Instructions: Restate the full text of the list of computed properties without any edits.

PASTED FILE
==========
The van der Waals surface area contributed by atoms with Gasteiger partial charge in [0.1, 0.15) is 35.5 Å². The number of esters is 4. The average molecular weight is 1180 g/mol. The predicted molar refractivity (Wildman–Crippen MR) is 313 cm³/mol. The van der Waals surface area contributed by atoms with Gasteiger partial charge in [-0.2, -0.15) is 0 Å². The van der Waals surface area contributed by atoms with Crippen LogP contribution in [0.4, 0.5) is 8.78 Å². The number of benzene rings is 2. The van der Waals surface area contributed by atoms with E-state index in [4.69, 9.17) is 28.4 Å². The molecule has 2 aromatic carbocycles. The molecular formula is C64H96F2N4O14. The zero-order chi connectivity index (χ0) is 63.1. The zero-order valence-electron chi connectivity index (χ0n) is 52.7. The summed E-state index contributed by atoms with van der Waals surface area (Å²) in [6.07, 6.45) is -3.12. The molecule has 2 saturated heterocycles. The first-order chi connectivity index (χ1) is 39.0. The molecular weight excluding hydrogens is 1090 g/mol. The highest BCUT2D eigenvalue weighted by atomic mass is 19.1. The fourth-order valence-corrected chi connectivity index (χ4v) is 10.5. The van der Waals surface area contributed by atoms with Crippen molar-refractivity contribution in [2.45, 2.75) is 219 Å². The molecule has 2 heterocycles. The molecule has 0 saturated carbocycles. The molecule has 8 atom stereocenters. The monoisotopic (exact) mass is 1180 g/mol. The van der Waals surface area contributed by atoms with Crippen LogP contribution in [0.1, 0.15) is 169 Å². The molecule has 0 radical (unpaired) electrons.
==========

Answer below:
The van der Waals surface area contributed by atoms with Gasteiger partial charge in [0.1, 0.15) is 35.5 Å². The number of esters is 4. The average molecular weight is 1180 g/mol. The predicted molar refractivity (Wildman–Crippen MR) is 313 cm³/mol. The van der Waals surface area contributed by atoms with Gasteiger partial charge in [-0.2, -0.15) is 0 Å². The van der Waals surface area contributed by atoms with Crippen LogP contribution in [0.4, 0.5) is 8.78 Å². The number of benzene rings is 2. The van der Waals surface area contributed by atoms with E-state index in [4.69, 9.17) is 28.4 Å². The molecule has 2 aromatic carbocycles. The molecular formula is C64H96F2N4O14. The zero-order chi connectivity index (χ0) is 63.1. The zero-order valence-electron chi connectivity index (χ0n) is 52.7. The summed E-state index contributed by atoms with van der Waals surface area (Å²) in [6.07, 6.45) is -3.12. The molecule has 2 saturated heterocycles. The first-order chi connectivity index (χ1) is 39.0. The molecular weight excluding hydrogens is 1090 g/mol. The highest BCUT2D eigenvalue weighted by atomic mass is 19.1. The fourth-order valence-corrected chi connectivity index (χ4v) is 10.5. The van der Waals surface area contributed by atoms with Crippen molar-refractivity contribution in [2.45, 2.75) is 219 Å². The molecule has 2 heterocycles. The molecule has 0 saturated carbocycles. The molecule has 8 atom stereocenters. The monoisotopic (exact) mass is 1180 g/mol. The van der Waals surface area contributed by atoms with Crippen LogP contribution in [0.1, 0.15) is 169 Å². The molecule has 0 radical (unpaired) electrons.